What is rectal prolapse?
The rectum is at the end of the large intestine and is attached to the pelvis by muscles and ligaments. When those muscles become weak, the rectum can slide down and out of the anus. It can protrude outside of the body and feel uncomfortable.
Symptoms of rectal prolapse
You may be able to spot rectal prolapse right away. Rectal prolapse symptoms may include:
- Stool leaking from the anus
- Mucus or blood leaking from the anus called wet anus
- A bright red mass protruding out of the anus
- A feeling of fullness
- Not being able to empty the bowels
- Irritation around the anus
- Itchy anus
- Discomfort in the anus
- Passing many small stools
A rectal prolapse doesn’t usually feel painful.
Causes of rectal prolapse in kids
Rectal prolapse in kids usually develops because the muscles that hold the rectum in place become weak. Certain factors can contribute to rectal prolapse, including:
- Toilet training
- Straining during bowel movements
- Acute or chronic diarrhea
- Chronic constipation
- Congenital conditions like cystic fibrosis or congenital hypothyroidism
- Problems with pelvis bones or intestinal organs
- Spinal cord injury
- Surgery on the anus as a baby
- Parasite infection
- Excessive vomiting
- Chronic coughing
- Anal penetration from sexual abuse
Who can get rectal prolapse?
Rectal prolapse most commonly occurs in children and older adults. It usually occurs in children under four years of age. Children who have constipation, malnutrition, or are toilet training can develop rectal prolapse.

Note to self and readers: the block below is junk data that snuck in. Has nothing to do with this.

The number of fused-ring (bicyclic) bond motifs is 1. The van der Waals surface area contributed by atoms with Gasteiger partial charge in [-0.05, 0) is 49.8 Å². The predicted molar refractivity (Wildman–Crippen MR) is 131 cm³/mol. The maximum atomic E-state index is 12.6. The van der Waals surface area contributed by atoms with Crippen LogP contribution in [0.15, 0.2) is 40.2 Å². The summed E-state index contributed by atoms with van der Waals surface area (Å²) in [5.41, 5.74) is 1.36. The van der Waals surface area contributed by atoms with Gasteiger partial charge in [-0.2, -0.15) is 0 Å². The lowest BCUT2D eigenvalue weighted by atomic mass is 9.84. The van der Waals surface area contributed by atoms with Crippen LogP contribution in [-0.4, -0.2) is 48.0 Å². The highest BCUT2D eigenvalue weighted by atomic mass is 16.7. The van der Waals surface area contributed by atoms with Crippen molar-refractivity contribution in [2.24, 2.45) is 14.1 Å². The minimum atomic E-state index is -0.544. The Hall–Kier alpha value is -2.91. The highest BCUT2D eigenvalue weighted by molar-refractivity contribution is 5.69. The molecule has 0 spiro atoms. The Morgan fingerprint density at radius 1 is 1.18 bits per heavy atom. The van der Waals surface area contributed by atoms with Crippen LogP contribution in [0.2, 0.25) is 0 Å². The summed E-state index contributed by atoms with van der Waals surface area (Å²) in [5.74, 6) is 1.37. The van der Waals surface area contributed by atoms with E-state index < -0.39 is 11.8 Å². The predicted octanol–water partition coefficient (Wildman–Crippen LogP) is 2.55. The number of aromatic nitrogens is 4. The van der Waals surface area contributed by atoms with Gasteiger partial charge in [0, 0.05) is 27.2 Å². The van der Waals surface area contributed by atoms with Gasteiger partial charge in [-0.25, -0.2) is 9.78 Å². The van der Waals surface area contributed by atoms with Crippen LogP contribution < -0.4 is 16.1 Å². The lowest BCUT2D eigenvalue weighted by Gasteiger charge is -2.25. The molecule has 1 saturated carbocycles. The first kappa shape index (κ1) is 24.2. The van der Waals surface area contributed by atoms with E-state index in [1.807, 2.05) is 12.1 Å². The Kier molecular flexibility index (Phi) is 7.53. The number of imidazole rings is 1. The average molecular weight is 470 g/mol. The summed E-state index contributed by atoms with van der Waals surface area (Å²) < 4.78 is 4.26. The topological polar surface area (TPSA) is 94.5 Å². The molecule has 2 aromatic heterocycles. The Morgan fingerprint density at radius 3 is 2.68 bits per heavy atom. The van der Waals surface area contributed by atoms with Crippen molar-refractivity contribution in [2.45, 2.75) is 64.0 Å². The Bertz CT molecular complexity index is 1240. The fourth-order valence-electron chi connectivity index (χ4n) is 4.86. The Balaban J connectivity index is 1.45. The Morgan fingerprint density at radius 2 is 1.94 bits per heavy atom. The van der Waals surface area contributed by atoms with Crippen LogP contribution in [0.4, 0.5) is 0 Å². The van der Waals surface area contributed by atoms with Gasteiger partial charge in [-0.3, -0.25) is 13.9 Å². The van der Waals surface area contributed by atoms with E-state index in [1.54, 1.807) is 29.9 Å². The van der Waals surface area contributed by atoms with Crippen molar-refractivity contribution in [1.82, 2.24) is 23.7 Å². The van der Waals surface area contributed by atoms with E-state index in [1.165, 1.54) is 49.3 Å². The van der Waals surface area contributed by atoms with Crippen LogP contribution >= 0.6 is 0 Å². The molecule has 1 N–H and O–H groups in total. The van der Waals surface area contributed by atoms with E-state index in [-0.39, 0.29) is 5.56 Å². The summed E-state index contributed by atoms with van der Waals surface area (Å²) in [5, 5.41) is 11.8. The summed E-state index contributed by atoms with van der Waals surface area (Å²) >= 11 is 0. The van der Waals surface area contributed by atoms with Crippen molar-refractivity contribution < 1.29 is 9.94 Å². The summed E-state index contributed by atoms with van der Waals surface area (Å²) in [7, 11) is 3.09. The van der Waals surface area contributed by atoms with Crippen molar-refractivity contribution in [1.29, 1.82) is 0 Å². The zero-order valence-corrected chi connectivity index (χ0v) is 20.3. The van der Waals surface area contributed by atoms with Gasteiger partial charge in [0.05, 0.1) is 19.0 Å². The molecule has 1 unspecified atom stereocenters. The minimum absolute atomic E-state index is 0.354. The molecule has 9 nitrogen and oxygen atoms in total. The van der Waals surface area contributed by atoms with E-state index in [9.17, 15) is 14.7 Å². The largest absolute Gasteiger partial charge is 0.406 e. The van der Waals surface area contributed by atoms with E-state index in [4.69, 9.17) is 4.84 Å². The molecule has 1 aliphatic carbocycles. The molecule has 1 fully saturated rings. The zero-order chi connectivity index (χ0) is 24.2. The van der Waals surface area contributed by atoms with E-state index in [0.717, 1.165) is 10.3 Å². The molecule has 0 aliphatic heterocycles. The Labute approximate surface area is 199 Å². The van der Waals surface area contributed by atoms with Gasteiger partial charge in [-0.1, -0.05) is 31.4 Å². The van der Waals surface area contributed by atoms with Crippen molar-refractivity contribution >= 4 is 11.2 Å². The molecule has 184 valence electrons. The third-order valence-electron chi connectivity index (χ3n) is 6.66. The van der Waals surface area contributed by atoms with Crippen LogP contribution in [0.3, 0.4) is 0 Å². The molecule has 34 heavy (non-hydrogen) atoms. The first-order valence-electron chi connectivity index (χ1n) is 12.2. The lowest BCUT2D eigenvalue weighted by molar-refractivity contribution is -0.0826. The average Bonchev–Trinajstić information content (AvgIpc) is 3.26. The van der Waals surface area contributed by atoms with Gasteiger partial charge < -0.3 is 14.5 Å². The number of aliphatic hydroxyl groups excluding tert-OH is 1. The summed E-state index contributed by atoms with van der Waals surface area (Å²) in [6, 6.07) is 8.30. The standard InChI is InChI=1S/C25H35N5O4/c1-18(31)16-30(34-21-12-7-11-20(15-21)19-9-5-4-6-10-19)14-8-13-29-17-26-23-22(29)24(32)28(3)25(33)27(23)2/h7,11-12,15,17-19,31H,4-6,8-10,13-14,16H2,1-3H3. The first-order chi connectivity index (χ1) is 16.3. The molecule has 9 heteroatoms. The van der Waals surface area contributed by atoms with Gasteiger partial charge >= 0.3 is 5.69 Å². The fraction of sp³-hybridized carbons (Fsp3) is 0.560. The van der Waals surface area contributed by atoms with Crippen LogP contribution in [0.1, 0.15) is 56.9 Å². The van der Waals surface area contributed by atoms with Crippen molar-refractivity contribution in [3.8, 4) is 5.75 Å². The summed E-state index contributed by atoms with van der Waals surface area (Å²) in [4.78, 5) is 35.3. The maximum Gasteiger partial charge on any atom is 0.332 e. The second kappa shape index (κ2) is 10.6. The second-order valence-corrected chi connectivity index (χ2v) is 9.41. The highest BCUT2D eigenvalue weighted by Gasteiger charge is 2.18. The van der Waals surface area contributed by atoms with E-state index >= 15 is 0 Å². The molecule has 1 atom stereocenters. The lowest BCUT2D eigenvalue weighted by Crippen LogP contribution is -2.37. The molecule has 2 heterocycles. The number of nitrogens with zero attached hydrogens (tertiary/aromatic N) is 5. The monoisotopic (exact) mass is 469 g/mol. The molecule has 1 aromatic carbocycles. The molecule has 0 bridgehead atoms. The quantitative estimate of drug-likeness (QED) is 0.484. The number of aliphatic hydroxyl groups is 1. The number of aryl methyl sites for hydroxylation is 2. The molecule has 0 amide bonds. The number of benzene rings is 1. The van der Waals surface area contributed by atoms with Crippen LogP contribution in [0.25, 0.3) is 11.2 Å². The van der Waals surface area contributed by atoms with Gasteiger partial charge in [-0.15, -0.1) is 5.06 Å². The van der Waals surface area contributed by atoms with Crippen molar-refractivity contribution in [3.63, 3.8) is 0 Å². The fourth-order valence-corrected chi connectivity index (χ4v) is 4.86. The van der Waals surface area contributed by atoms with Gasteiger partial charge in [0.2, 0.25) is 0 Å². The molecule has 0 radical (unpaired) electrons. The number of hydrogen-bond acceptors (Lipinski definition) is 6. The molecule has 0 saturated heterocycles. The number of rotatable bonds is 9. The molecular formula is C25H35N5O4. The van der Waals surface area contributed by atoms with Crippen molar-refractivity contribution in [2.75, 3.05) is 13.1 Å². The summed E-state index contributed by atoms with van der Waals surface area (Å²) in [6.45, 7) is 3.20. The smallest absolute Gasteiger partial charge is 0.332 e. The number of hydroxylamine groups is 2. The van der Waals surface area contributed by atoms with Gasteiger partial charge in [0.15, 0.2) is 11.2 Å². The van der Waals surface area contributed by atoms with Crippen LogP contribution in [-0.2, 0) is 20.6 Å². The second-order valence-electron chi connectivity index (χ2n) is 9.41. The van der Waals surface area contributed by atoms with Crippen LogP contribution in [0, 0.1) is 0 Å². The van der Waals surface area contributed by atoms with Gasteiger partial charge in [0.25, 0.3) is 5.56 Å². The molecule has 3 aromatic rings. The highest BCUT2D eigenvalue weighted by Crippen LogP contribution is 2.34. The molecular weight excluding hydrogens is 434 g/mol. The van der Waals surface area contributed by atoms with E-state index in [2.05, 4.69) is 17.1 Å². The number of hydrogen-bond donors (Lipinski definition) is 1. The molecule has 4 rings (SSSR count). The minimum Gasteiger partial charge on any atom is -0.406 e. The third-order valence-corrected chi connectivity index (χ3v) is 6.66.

Diagnosis for rectal prolapse in kids
You may be able to notice rectal prolapse right away. Your doctor will take your personal and medical history, a list of your symptoms, and do a physical exam to diagnose rectal prolapse.
Your doctor may check the rectum for loose tissue, bleeding, and how well the sphincter reacts. They may want to do imaging tests like X-Rays, computed tomography (CT) scans or magnetic resonance imaging (MRI) to check for problems with the bones, organs, or the spinal cord.
Treatment for rectal prolapse in kids
Rectal prolapse in kids often gets better on its own without treatment. Good self-care and lifestyle practices will help, but you may need to seek further treatment and medication if it doesn’t get better.
Depending on the cause, your doctor may recommend or prescribe some medications, including:
- Stool softeners to help with constipation
- Laxatives to help with constipation
- Anti-parasite medication
- Pancreatic enzymes for cystic fibrosis
- Thyroid medication for congenital hypothyroidism
- Sclerotherapy injection to scar the surrounding area and keep the rectum in place
Good bowel care and nutrition practices will help manage rectal prolapse. One of the most important things to do is to gently push the rectum back inside as soon as you notice it protruding. If after a few minutes of gentle pressure, the tissue will not go back in, you’ll want to visit the emergency room.
Some other factors that may help include:
- Giving your child a small floor potty during toilet training
- Feeding your child a nutritious, fiber-rich diet
- Giving your child a stool softener until they have regular bowel movements without prolapse
- Giving your child plenty of fluids
Biofeedback therapy can relieve constipation and stimulate pelvic floor muscles that hold the rectum in place. Some children may find greater relief with biofeedback therapy than laxatives as biofeedback therapy teaches the muscles how to work again. Laxatives may make constipation worse as the colon starts to rely on them to work.
If conservative rectal prolapse treatment doesn’t help or there are deformities causing the prolapse, your doctor may recommend surgery. These might involve lifting the rectum and attaching it to the pelvis or narrowing the anus with wire or other thin material.
These surgeries may only be recommended for rectal prolapse that doesn't respond to other treatments.
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Harvard Health Publishing Harvard Medical School: "Treating constipation with biofeedback for the pelvic floor."
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Merck Manual: "Rectal Prolapse."
Segal, J. McKeown, D. Tavarez, M. StatPearls, StatPearls Publishing, 2020.